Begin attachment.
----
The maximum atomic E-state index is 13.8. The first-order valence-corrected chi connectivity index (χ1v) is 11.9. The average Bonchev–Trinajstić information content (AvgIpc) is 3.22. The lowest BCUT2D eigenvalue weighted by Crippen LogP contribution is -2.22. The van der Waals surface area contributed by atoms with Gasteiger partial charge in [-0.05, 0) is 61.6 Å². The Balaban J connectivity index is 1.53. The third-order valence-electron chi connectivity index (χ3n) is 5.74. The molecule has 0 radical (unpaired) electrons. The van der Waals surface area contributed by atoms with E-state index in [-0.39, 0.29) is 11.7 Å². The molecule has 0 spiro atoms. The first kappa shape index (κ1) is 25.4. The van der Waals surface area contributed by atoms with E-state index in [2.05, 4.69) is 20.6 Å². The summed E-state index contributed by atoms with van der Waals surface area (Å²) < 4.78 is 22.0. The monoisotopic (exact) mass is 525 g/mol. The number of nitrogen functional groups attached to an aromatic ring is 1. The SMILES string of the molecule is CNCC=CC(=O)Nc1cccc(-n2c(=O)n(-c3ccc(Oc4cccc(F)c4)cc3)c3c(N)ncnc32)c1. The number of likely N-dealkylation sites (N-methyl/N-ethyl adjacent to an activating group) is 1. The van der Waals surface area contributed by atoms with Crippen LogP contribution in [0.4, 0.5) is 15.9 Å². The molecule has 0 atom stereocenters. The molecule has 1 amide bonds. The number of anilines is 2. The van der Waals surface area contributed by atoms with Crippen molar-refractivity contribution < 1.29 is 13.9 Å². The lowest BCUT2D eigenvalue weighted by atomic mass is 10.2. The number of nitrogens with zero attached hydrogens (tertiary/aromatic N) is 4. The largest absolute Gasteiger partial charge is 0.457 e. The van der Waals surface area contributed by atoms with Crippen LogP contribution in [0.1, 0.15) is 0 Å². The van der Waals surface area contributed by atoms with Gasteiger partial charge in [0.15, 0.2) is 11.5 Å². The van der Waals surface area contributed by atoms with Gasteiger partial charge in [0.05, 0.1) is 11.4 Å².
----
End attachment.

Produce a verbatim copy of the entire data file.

The maximum atomic E-state index is 13.8. The first-order valence-corrected chi connectivity index (χ1v) is 11.9. The average Bonchev–Trinajstić information content (AvgIpc) is 3.22. The lowest BCUT2D eigenvalue weighted by Crippen LogP contribution is -2.22. The van der Waals surface area contributed by atoms with Gasteiger partial charge in [-0.05, 0) is 61.6 Å². The Balaban J connectivity index is 1.53. The third-order valence-electron chi connectivity index (χ3n) is 5.74. The molecule has 0 radical (unpaired) electrons. The van der Waals surface area contributed by atoms with E-state index in [-0.39, 0.29) is 11.7 Å². The molecule has 0 spiro atoms. The first kappa shape index (κ1) is 25.4. The van der Waals surface area contributed by atoms with E-state index in [2.05, 4.69) is 20.6 Å². The summed E-state index contributed by atoms with van der Waals surface area (Å²) < 4.78 is 22.0. The monoisotopic (exact) mass is 525 g/mol. The number of nitrogen functional groups attached to an aromatic ring is 1. The SMILES string of the molecule is CNCC=CC(=O)Nc1cccc(-n2c(=O)n(-c3ccc(Oc4cccc(F)c4)cc3)c3c(N)ncnc32)c1. The number of likely N-dealkylation sites (N-methyl/N-ethyl adjacent to an activating group) is 1. The van der Waals surface area contributed by atoms with Crippen LogP contribution in [0.4, 0.5) is 15.9 Å². The molecule has 0 atom stereocenters. The molecule has 1 amide bonds. The number of anilines is 2. The van der Waals surface area contributed by atoms with Crippen molar-refractivity contribution < 1.29 is 13.9 Å². The lowest BCUT2D eigenvalue weighted by atomic mass is 10.2. The number of nitrogens with zero attached hydrogens (tertiary/aromatic N) is 4. The largest absolute Gasteiger partial charge is 0.457 e. The van der Waals surface area contributed by atoms with Crippen LogP contribution in [0.1, 0.15) is 0 Å². The van der Waals surface area contributed by atoms with Gasteiger partial charge in [0.15, 0.2) is 11.5 Å². The van der Waals surface area contributed by atoms with Gasteiger partial charge in [0.05, 0.1) is 11.4 Å².